The NCMDLCA scribe pointed out that the situation is affecting clearing process at the port and worse still, there is no one to complain to. He further noted that even when there is a channel for complaint, people would not want to come forward as the delay may cost them more in terms of demurrage.

Responding to the above however, the Public Relations Officer of Tin-can Island Command of the Nigeria Customs Service, Chris Osunkwo, said that it is not true that the Service has re-introduced the contentious benchmark.

Osunkwo told Vanguard that the Service is only carrying out government directive on the issue and explained that the current duty rate is based on the international standard set by the World Customs Organisation, WCO.

In his words, “There is no iota of truth there but there is a procedure for determining value for any imported item. No body gets up and determines the value of a product, there are lay down procedures and standards for determining it.

“If what they call benchmark is the application of the standards, so be it because valuation matter is not a Nigeria Customs matter alone. It is a universal thing which was introduced by the WCO.
“As such we (Customs) must play by the rules of the game. So these are standards set by the WCO because we are a member.”

“Does Customs still charge different duties on similar goods at the various ports across the country, no, there is uniformity because we receive our directive from government based on its policy and it is this policy that determines how much the Service will collect as duty from any import into the country.
“Take for example duty on imported vehicles, there is a government policy that says collect 35 percent more on all imported vehicles and there is a government circular from the ministry of finance to that effect and that is what Customs is implementing.

“We cannot act in isolation. We cannot just wake up and jack up the value on imports. Some people criticise out of ignorance,” he noted.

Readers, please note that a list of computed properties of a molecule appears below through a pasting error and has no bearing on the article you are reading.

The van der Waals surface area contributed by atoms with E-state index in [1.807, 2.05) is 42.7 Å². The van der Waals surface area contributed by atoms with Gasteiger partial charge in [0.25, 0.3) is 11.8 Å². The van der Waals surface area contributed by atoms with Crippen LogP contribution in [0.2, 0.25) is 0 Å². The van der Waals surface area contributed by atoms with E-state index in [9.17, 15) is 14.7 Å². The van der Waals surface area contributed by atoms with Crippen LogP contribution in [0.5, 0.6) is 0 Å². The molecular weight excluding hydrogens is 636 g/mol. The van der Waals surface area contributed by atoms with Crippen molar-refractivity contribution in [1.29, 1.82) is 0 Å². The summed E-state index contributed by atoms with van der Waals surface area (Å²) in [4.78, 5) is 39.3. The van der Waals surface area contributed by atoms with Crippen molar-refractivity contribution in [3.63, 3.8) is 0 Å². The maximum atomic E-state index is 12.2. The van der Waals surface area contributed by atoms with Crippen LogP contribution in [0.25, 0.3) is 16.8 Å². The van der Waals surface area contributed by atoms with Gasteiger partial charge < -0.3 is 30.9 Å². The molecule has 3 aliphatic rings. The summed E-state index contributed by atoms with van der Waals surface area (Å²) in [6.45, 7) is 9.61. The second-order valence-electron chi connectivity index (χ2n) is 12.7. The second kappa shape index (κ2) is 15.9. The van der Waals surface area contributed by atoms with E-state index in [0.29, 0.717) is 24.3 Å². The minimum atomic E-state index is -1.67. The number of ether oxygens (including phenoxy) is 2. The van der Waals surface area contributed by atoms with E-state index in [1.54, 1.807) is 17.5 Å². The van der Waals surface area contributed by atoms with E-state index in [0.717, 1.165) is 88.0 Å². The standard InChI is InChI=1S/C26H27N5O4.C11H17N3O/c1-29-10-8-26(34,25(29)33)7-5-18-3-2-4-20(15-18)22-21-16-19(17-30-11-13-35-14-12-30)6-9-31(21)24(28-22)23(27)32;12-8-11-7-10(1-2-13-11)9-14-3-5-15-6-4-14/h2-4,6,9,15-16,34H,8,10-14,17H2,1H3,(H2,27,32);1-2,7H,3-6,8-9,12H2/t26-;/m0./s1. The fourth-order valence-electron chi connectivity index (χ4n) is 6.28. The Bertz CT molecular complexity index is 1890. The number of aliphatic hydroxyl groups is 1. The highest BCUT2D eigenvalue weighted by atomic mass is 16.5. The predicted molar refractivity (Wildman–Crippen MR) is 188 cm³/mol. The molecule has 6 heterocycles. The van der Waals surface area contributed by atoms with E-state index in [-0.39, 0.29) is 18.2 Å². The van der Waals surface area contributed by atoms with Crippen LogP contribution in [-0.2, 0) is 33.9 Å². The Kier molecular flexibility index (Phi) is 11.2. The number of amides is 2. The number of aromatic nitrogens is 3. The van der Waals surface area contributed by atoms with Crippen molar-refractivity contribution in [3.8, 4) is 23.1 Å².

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FG to Develop Six New Deep Seaports Using PPP

The Minister of Transport, Senator Idris Umar, has disclosed that the federal government had concluded arrangements to develop six new deep seaports in South-west and South-south geographical zones of the country through Public Private Partnership (PPP).
Addressing participants at the end of a two-day seminar organised by the Nigerian Shippers’ Council (NSC) and the National Judicial Institute (NJI) in Abuja, Umar underscored the development of the deep seaports as the ultimate solution to the problems hampering the development of the sector.
The other proposed deep seaports according to him, include: “The Lekki seaport in Lekki, Lagos; Ibaka seaport in Akwa Ibom State; Badagry deep seaport in Lagos; and Olokola deep seaport in Ogun and Ondo States.”
The others he added include, Agge deep seaport in Bayelsa State and Ogidigbe seaport, near Escravos in Delta State, which would serve as a hub for the gas revolution initiative of the government.
He explained that the draft business outline case for the propose six deep seaportas has been submitted to government for transaction approval after which advertisement will be made for prospective investor.
The minister stated that President Goodluck Jonathan had approved the appointment of the NSC as the interim economic regulator of the Nigerian ports pending the passage of the relevant legislation.
He said: “The appointment of the interim economic regulator was done with clear objectives which government hopes would be achieved both in the short and long terms frame, aimed at making Nigeria the hub of international freight and trade in West Africa.
In a remark, the former Head Interim of the Interim National Government, Chief Ernest Shonekan, said piracy and armed robbery at the sea are some of the unwholesome activities that are impeding the growth of the maritime industry, adding that this is giving the country a bad name in international arena.
He said: “We must realise that our new position as the leading economy in Africa places some heavy responsibilities on us as a country.
Consequently, all eyes are on us and the way we resolve some seemingly intractable problems matter to other African countries and to the whole world.”